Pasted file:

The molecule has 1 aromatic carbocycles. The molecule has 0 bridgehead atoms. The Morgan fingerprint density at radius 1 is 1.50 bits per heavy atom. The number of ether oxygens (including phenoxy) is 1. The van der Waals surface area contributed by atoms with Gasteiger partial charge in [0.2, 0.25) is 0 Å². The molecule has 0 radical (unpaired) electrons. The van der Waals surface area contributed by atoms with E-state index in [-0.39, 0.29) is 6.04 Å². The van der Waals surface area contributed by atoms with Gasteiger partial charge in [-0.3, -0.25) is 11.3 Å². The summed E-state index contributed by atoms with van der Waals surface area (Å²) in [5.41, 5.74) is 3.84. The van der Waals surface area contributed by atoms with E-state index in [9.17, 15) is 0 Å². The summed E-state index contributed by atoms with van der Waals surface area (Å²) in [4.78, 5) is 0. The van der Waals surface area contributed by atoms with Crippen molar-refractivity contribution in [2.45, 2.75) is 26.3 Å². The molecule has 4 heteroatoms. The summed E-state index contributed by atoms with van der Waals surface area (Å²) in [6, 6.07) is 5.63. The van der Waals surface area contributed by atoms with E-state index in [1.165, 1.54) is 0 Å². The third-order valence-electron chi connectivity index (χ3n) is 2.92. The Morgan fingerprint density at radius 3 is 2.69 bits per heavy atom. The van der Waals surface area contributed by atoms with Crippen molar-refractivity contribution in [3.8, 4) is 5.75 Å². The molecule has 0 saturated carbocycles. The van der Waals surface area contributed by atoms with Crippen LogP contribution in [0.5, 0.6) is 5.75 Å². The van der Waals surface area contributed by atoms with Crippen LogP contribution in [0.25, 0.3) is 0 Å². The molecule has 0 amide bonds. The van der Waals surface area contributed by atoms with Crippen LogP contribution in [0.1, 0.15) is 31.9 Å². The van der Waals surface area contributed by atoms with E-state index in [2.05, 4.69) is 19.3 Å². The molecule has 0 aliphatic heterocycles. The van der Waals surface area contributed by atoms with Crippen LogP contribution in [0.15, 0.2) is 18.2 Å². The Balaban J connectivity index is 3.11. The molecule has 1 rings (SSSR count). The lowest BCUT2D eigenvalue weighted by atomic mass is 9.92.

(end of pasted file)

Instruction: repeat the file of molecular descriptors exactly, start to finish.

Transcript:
The molecule has 1 aromatic carbocycles. The molecule has 0 bridgehead atoms. The Morgan fingerprint density at radius 1 is 1.50 bits per heavy atom. The number of ether oxygens (including phenoxy) is 1. The van der Waals surface area contributed by atoms with Gasteiger partial charge in [0.2, 0.25) is 0 Å². The molecule has 0 radical (unpaired) electrons. The van der Waals surface area contributed by atoms with E-state index in [-0.39, 0.29) is 6.04 Å². The van der Waals surface area contributed by atoms with Gasteiger partial charge in [-0.3, -0.25) is 11.3 Å². The summed E-state index contributed by atoms with van der Waals surface area (Å²) in [5.41, 5.74) is 3.84. The van der Waals surface area contributed by atoms with E-state index in [9.17, 15) is 0 Å². The summed E-state index contributed by atoms with van der Waals surface area (Å²) in [4.78, 5) is 0. The van der Waals surface area contributed by atoms with Crippen molar-refractivity contribution in [2.45, 2.75) is 26.3 Å². The molecule has 4 heteroatoms. The summed E-state index contributed by atoms with van der Waals surface area (Å²) in [6, 6.07) is 5.63. The van der Waals surface area contributed by atoms with E-state index in [1.165, 1.54) is 0 Å². The third-order valence-electron chi connectivity index (χ3n) is 2.92. The Morgan fingerprint density at radius 3 is 2.69 bits per heavy atom. The van der Waals surface area contributed by atoms with Crippen molar-refractivity contribution in [3.8, 4) is 5.75 Å². The molecule has 0 saturated carbocycles. The van der Waals surface area contributed by atoms with Crippen LogP contribution in [0.5, 0.6) is 5.75 Å². The van der Waals surface area contributed by atoms with Crippen LogP contribution in [0.25, 0.3) is 0 Å². The molecule has 0 amide bonds. The van der Waals surface area contributed by atoms with Crippen LogP contribution in [0.1, 0.15) is 31.9 Å². The van der Waals surface area contributed by atoms with E-state index in [2.05, 4.69) is 19.3 Å². The molecule has 0 aliphatic heterocycles. The van der Waals surface area contributed by atoms with Crippen LogP contribution in [0.15, 0.2) is 18.2 Å². The Balaban J connectivity index is 3.11. The molecule has 1 rings (SSSR count). The lowest BCUT2D eigenvalue weighted by atomic mass is 9.92.